The Ah-ha moment for me and modes was.
And I knew them all and was practicing them up and down my neck, but I still didn’t have the major connection to fully understand them.
Yes, thei mode is the major scale with a Flat this, and that scale is a major scale with a sharp that. yeah, find and dandy, I get it and I know them, but it still doesn’t exactly click how and why.
until I heard the magic explained plain and simple.
"The C major scale is THE scale from which everything is derived, and this is because of middle C on a piano."
But the modes are just the same notes of the C Major Scale, played in the same order, but starting on a different root note.
So, D dorian - is c major starting on the D -
C major Ionian
A Aolean (minor)
Of course that is only in the key of C, so when you move it around to other keys, you need to express them in reference to their intervals to the major scale.
thats why you say
Dorian is a mojor scale with a minor (flat) 3
Lydian is major scale with a flat (diminished) 5
Mixalydian is the major scale with a flat 7
But the realAh-ha moment like I said was to understand that the C-major when started on D, playing the whole notes in order is a D-dorian, and started on E- playing the whole notes in order is a E-phrygina.
From that I learn them in shapes, 1-2 and 4th finger shapes, and if I need to play a D# Lydian, I can play the lydian shape, starting on a D#
It is best to know the intervals, as that is how you will express cords and talk to other musicians when telling them how to play something, but to know the shapes is a good wao to start out.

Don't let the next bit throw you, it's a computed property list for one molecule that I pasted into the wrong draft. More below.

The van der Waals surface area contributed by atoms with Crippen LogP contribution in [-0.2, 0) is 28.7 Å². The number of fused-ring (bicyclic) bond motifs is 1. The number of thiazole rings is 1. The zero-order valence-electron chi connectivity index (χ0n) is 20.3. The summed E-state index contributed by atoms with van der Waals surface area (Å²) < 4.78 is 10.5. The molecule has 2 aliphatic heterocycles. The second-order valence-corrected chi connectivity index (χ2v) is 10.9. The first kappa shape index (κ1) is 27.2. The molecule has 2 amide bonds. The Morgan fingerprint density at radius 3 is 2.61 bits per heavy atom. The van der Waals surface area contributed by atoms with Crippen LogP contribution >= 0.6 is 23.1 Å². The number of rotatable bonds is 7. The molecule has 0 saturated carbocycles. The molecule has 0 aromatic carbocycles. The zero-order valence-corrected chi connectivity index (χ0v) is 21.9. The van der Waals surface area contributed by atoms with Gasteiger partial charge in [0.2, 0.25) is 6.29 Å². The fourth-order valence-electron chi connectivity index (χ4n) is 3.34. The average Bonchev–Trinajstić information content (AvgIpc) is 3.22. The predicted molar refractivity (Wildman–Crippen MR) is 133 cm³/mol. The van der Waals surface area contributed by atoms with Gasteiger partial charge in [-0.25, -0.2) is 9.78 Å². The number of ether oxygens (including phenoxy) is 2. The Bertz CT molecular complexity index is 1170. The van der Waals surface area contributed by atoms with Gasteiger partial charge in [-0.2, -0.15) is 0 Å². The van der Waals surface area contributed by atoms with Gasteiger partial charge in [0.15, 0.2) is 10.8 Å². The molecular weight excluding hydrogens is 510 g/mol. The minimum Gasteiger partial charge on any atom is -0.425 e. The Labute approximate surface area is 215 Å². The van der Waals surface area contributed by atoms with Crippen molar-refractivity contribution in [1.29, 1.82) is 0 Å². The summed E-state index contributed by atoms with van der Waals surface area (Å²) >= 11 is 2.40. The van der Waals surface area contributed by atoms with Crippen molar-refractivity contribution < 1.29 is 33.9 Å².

Then if you are questioned about which note is sharp or flat in a scale, you can run the scale thru your mind or on the fretboard, and know which note, and have the answer. Then eventually it sinks in and you just start to remember.
I was doing really well with it, then I got sick and took a little over 3 months off, and have just started getting back into playing the same amount that I was before, but I am finding alot of the things I learned are sticking. and I am able to recall more then I thought I would. slowly, but you always want to start slow and work up to speed.
Play the C major scale, starting on the 3rd fret of the A string
then try D dorian scale starting on the 5th fret of the A string
So basically, you know the C major shape, that works on the C on the A string, but if you move to the D (5th fret) and play that shape, it is D Ionian, or D major scale. So in order to play it in the same whole notes in alphabetical order as listed below, you will find the intervals are different, creating a different shape. In D dorian, the F becomes a Minor 3rd interval
In C major, C is 1, D is major2, E is Major3, F is perfect 4, G is perfect 5 A is major 6 and B is Major 7, C is Octave
In D Dorian, D is 1, E is Major 2nd, F is Minor 3 G is perfect 4 A is perfect 5th
B is major 6 and C is Major 7, D is Octave
So the shape changed in one interval in order to play the whole notes in alphabetical order playing from the D - the Major 3 turned into a Minor 3
And if you go on with that,
E Phrygian - E 1 - F - Minor 2. I don’t even need to continue on that one, it was that note right there
F Lydian. F - 1, G - major 2, A - Major 3, B - Augmented 4th. – that is the difference, the 4 moves up a 1/2 step
And you can play thru the rest
you can play down the A string
3rd Fret - C
5th fret - D
7th Fret - E
8th fret - F
10th fret- G
12th Fret - A
14th Fret - B
and if you want to play the C major on the 15th for good measure, go for it.